Greece has to repay a total of 8.6 billion euros by September, and nearly 12 billion by the end of the year, which means funding needs that exceed the 7.2 billion euros covered by the negotiations with the Brussels Group (i.e. the ex-Troika). To deal with this, the Hellenic Financial Stability Fund (HFSF) could be used, to the tune of about 10 billion euros, but it will no longer be available for recapitalizing the banks. Continue reading “Greece: an agreement, again and again”

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Oil: carbon for growth

By Céline AntoninBruno Ducoudré, Hervé Péléraux, Christine Rifflart, Aurélien Saussay

This text is based on the special study of the same name [Pétrole : du carbone pour la croissance, in French] that accompanies the OFCE’s 2015-2016 Forecast for the euro zone and the rest of the world.

The 50% fall in the price of Brent between summer 2014 and January 2015 and its continuing low level over the following months is good news for oil-importing economies. In a context of weak growth, this has resulted in a transfer of wealth to the benefit of the net importing countries through the trade balance, which is stimulating growth and fuelling a recovery. Lower oil prices are boosting household purchasing power and driving a rise in consumption and investment in a context where companies’ production costs are down. This has stimulated exports, with the additional demand from other oil-importing economies more than offsetting the slowdown seen in the exporting economies. Continue reading “Oil: carbon for growth”

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Greece on a tightrope

By Céline Antonin, Raul Sampognaro, Xavier Timbeau and Sébastien Villemot

This text summarizes the special study, “Greece on a tightrope”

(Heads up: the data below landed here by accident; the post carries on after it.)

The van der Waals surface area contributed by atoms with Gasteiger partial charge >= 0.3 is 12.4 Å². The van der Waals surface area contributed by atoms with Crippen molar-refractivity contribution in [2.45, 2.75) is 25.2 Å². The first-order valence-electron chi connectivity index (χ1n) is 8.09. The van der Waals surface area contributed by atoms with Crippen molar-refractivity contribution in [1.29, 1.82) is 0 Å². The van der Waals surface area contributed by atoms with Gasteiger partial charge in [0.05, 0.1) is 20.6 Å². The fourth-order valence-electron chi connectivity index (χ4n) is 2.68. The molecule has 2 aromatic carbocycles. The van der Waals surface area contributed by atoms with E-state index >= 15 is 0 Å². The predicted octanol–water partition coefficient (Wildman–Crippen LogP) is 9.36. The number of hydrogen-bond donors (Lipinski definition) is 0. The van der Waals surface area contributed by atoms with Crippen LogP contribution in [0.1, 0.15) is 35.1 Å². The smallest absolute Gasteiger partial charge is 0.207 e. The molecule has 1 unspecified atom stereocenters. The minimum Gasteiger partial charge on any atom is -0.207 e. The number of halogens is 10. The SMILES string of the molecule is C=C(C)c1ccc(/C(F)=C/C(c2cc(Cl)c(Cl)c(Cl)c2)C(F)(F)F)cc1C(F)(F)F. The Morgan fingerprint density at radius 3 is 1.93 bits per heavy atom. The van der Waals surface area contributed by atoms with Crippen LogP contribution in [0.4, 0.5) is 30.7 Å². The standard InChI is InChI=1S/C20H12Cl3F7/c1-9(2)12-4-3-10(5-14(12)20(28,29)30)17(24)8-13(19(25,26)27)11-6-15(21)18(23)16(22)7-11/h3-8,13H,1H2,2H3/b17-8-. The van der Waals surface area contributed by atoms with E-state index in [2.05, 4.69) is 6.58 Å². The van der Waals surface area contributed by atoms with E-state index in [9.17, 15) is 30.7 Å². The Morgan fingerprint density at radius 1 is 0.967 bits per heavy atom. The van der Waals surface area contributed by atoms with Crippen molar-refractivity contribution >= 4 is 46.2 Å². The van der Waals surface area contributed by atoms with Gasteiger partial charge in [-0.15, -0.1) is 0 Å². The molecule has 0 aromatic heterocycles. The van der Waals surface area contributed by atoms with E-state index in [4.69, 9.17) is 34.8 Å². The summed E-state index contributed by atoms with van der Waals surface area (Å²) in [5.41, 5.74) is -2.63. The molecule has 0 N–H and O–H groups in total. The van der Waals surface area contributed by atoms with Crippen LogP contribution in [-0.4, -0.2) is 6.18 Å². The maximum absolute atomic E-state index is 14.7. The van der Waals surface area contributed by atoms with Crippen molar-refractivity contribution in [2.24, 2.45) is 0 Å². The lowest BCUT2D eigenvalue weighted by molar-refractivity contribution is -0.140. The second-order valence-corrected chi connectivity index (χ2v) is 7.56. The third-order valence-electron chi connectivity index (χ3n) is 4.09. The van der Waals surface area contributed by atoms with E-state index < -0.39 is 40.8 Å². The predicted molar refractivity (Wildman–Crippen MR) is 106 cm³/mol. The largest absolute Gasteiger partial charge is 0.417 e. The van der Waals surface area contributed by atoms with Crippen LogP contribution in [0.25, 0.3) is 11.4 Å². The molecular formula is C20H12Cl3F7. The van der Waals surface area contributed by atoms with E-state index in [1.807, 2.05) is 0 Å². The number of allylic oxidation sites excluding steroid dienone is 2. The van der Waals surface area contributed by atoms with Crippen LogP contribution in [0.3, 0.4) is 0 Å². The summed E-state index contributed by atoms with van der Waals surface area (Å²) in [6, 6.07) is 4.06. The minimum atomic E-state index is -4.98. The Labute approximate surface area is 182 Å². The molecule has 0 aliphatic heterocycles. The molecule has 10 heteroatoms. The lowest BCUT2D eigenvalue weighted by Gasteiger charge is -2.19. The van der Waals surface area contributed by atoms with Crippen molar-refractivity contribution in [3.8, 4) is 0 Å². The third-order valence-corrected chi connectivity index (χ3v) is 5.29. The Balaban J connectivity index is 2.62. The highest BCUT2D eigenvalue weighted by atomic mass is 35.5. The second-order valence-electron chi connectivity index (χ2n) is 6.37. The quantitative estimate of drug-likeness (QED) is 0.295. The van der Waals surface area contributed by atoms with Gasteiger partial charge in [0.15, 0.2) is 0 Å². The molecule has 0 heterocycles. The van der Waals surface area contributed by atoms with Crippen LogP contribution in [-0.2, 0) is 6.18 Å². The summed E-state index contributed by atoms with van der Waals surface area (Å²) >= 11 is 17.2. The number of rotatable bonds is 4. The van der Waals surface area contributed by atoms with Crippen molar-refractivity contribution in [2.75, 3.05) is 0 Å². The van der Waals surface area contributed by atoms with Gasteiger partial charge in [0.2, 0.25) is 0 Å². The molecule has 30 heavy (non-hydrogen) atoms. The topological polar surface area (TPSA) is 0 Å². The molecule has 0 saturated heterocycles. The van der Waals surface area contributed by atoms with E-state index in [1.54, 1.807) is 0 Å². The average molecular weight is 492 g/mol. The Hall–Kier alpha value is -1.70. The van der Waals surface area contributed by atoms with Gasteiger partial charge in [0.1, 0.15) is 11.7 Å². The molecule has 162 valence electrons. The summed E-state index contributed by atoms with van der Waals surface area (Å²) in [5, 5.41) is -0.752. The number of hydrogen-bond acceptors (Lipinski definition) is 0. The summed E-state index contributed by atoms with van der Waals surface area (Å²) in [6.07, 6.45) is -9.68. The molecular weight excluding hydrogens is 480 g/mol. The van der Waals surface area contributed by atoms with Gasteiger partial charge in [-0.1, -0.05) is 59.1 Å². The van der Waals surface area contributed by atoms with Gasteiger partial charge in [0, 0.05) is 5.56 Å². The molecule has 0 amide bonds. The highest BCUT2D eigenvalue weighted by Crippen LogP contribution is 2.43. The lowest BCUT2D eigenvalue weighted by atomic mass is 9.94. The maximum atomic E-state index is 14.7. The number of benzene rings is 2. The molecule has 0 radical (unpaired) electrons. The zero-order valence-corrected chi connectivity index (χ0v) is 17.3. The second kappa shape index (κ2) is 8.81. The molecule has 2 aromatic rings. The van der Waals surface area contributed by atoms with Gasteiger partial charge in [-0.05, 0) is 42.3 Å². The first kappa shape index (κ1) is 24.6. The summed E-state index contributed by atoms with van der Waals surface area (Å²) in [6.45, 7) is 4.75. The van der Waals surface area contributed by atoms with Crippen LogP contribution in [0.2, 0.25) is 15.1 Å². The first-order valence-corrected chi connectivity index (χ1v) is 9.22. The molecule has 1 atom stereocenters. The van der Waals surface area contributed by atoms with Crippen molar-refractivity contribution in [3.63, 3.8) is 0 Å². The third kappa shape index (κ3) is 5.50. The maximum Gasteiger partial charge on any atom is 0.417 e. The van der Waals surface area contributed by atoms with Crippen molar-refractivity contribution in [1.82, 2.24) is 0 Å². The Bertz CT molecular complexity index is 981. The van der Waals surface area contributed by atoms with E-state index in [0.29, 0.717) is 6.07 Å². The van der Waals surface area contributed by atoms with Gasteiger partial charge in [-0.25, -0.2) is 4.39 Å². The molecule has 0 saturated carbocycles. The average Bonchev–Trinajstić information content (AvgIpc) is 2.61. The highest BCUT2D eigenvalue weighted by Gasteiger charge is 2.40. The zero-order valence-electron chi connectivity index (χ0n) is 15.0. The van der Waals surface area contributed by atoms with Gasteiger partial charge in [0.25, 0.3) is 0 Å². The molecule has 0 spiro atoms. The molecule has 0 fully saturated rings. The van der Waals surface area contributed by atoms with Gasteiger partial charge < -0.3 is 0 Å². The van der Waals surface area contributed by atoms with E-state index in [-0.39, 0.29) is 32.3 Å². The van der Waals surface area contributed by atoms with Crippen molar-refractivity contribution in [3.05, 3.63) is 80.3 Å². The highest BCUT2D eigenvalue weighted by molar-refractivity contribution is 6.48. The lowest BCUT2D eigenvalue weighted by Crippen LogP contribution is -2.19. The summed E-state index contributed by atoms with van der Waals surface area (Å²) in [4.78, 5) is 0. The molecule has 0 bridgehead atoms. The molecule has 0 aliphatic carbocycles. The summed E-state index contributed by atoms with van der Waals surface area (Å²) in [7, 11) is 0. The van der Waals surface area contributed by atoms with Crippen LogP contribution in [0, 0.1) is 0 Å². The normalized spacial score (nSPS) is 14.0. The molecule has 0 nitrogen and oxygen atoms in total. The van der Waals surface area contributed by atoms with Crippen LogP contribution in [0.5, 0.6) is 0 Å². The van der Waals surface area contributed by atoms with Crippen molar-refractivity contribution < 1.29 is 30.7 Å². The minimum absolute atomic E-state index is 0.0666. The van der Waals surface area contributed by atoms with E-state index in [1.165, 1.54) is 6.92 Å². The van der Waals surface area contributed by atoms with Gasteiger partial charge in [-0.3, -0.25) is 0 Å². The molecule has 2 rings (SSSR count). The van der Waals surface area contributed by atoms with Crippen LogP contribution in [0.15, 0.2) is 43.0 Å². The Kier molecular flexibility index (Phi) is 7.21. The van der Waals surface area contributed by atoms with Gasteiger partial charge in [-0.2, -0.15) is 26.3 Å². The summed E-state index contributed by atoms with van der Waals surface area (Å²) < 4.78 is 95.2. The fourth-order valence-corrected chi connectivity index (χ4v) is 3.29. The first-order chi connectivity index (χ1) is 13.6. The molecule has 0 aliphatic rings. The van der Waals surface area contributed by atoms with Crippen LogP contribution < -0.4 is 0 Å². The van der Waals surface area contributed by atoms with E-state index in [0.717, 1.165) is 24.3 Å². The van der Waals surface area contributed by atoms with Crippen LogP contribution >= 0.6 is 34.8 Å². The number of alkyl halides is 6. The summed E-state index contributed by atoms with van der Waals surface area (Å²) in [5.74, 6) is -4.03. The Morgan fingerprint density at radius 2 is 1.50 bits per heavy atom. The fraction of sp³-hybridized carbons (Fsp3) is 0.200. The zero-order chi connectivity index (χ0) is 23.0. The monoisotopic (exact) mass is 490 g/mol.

Since early 2015, Greece’s new government has been facing intense pressure. At the very time that it is negotiating to restructure its debt, it is also facing a series of repayment deadlines. On 12 May 2015, 750 million euros was paid to the IMF by drawing on the country’s international reserves, a sign that liquidity constraints are becoming more and more pressing, as is evidenced by the letter sent by Alex Tsipras to Christine Lagarde a few days before the deadline. The respite will be short: in June, the country has to make another payment to the IMF for 1.5 billion euros. These first two deadlines are only a prelude to the “wall of debt” that the government must deal with in the summer when it faces repayments of 6.5 billion euros to the ECB. Continue reading “Greece on a tightrope”

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The Greek Sisyphus and its public debt: towards an end to the ordeal?

By Céline Antonin

After its failure to elect a new President by a qualified majority vote, the Greek Parliament was dissolved, with early elections to be held on 25 January 2015. The radical left party Syriza is leading the opinion polls on the election, ahead of the “New Democracy” party of the outgoing Prime Minister, Anthony Samaras. While Syriza’s economic programme has met with enthusiasm from the population, it has aroused concern from the Troika of creditors (IMF, ECB and EU), particularly on three issues: the country’s potential withdrawal from the euro zone, the implementation of a fiscal stimulus, and a partial sovereign default. This last topic will be the main issue after the elections. Continue reading “The Greek Sisyphus and its public debt: towards an end to the ordeal?”